Successful democratic transitions are not driven by specialist pro-democracy NGOs, but by ‘durable’ groups such as labor unions which address everyday, mundane needs rather than compete for political power, research suggests. It is how these ‘quotidian civil society organizations’ mobilize individuals – through unions, churches, or political parties – that affects democratization,International Studies Quarterly.
Our findings shed light on when resistance “from below” does and does not lead to medium-term democratic change as well as practical implications for activists, practitioners, and policymakers. This work speaks to the importance of investing in the kinds of quotidian civil society networks of labor, worship, and professionalization that can later serve as the backbone for resistance to autocracy. It also speaks to the importance of building capacity for resistance into these types of organizations that are not typically built for dissent, for instance, through training in nonviolent resistance.
“As demonstrated by the powerful examples of organizations from Solidarity in Poland to the Sudan Professionals Association,” they add, “when QCSOs join the fight, even the most robust and repressive regimes may be followed by democratization.” RTWT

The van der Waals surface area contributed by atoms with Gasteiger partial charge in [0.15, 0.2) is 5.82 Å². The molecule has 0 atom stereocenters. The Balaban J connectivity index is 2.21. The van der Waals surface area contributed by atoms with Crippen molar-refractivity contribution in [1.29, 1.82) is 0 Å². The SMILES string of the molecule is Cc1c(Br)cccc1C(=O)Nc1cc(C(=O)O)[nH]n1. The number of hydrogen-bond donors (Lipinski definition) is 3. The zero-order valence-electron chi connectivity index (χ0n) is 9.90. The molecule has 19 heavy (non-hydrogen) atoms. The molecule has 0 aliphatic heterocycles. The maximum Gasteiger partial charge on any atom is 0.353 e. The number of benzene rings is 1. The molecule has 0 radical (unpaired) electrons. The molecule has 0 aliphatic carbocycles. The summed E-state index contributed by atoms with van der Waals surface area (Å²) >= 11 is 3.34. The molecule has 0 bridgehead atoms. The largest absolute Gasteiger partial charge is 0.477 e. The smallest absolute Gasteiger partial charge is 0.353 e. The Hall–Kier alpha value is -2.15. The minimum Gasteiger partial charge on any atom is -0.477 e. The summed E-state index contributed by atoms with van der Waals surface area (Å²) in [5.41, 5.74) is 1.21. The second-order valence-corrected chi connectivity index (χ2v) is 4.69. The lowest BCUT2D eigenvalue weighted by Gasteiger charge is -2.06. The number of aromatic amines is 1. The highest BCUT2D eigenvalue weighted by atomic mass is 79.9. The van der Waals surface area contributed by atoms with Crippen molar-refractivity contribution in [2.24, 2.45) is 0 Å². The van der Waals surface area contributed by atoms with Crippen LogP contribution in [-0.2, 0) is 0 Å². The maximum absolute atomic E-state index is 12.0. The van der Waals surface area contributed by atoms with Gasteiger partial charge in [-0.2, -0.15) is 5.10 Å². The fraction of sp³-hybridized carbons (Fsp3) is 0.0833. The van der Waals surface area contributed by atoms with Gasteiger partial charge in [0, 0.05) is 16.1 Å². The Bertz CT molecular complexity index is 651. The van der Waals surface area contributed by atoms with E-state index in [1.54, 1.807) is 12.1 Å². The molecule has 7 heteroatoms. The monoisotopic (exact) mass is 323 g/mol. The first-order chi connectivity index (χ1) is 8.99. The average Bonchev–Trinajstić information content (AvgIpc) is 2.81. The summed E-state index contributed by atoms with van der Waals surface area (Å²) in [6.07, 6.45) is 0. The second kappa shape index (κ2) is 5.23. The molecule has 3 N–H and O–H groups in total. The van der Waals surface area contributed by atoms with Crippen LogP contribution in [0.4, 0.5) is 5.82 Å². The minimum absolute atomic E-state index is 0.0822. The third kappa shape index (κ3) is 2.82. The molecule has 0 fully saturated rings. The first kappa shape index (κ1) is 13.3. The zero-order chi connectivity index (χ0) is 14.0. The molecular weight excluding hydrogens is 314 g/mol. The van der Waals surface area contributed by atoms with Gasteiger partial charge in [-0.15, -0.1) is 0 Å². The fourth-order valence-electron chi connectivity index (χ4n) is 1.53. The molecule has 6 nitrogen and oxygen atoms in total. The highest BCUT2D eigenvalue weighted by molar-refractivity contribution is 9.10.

Iraqi civil society and democratization
Nearly two decades since the U.S. invasion of Iraq, democratic consolidation is still elusive. What role has Iraqi civil society played in the path towards democratization and how has it developed? What is the relationship between civil society and democracy in Iraq? The Center for Middle East Policy at Brookings convenes a panel to discuss these questions and the related themes explored in the recently published report, “Postwar development of civil society in Iraq’s mid-Euphrates region.” Speakers: report author Marsin Alshamary, Belfer Center, Harvard Kennedy School; Shamiran Mako, Boston University; Lahib Higel, International Crisis Group. Moderator: Simona Foltyn, Special Correspondent – PBS NewsHour in Iraq. February 7, 10:00 AM EST – 11:00 AM EST. Register.